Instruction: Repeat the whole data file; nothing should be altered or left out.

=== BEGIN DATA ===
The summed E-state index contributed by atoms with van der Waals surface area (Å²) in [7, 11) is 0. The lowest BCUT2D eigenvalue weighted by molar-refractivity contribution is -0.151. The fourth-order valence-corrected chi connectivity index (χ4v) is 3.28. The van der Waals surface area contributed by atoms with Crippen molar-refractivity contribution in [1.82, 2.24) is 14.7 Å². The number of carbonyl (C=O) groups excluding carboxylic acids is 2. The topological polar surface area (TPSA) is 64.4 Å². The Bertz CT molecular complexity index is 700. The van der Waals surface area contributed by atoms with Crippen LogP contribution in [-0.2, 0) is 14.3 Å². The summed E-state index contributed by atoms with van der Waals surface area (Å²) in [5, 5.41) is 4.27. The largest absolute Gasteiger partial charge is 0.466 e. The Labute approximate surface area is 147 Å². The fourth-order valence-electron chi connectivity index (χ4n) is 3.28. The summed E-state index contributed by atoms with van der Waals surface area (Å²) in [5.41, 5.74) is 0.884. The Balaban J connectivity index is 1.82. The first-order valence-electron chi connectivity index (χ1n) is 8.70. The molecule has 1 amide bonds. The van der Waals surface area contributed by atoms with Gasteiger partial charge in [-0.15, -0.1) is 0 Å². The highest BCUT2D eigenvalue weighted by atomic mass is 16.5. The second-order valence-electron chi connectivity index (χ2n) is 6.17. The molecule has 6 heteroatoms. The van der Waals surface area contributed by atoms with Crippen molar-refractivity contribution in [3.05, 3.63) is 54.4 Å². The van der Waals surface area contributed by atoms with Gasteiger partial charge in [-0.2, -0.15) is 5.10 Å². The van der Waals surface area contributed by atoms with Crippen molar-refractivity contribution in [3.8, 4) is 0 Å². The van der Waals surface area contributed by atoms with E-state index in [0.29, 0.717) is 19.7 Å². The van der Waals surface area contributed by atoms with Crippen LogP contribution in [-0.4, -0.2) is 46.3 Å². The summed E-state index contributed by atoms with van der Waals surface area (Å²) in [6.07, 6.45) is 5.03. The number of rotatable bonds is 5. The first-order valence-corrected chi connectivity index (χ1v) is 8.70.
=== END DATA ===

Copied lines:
The summed E-state index contributed by atoms with van der Waals surface area (Å²) in [7, 11) is 0. The lowest BCUT2D eigenvalue weighted by molar-refractivity contribution is -0.151. The fourth-order valence-corrected chi connectivity index (χ4v) is 3.28. The van der Waals surface area contributed by atoms with Crippen molar-refractivity contribution in [1.82, 2.24) is 14.7 Å². The number of carbonyl (C=O) groups excluding carboxylic acids is 2. The topological polar surface area (TPSA) is 64.4 Å². The Bertz CT molecular complexity index is 700. The van der Waals surface area contributed by atoms with Crippen LogP contribution in [-0.2, 0) is 14.3 Å². The summed E-state index contributed by atoms with van der Waals surface area (Å²) in [5, 5.41) is 4.27. The largest absolute Gasteiger partial charge is 0.466 e. The Labute approximate surface area is 147 Å². The fourth-order valence-electron chi connectivity index (χ4n) is 3.28. The summed E-state index contributed by atoms with van der Waals surface area (Å²) in [5.41, 5.74) is 0.884. The Balaban J connectivity index is 1.82. The first-order valence-electron chi connectivity index (χ1n) is 8.70. The molecule has 1 amide bonds. The van der Waals surface area contributed by atoms with Gasteiger partial charge in [-0.15, -0.1) is 0 Å². The highest BCUT2D eigenvalue weighted by atomic mass is 16.5. The second-order valence-electron chi connectivity index (χ2n) is 6.17. The molecule has 6 heteroatoms. The van der Waals surface area contributed by atoms with Crippen molar-refractivity contribution in [3.05, 3.63) is 54.4 Å². The van der Waals surface area contributed by atoms with Gasteiger partial charge in [-0.2, -0.15) is 5.10 Å². The van der Waals surface area contributed by atoms with Crippen molar-refractivity contribution in [3.8, 4) is 0 Å². The van der Waals surface area contributed by atoms with E-state index in [0.29, 0.717) is 19.7 Å². The van der Waals surface area contributed by atoms with Crippen LogP contribution in [-0.4, -0.2) is 46.3 Å². The summed E-state index contributed by atoms with van der Waals surface area (Å²) in [6.07, 6.45) is 5.03. The number of rotatable bonds is 5. The first-order valence-corrected chi connectivity index (χ1v) is 8.70.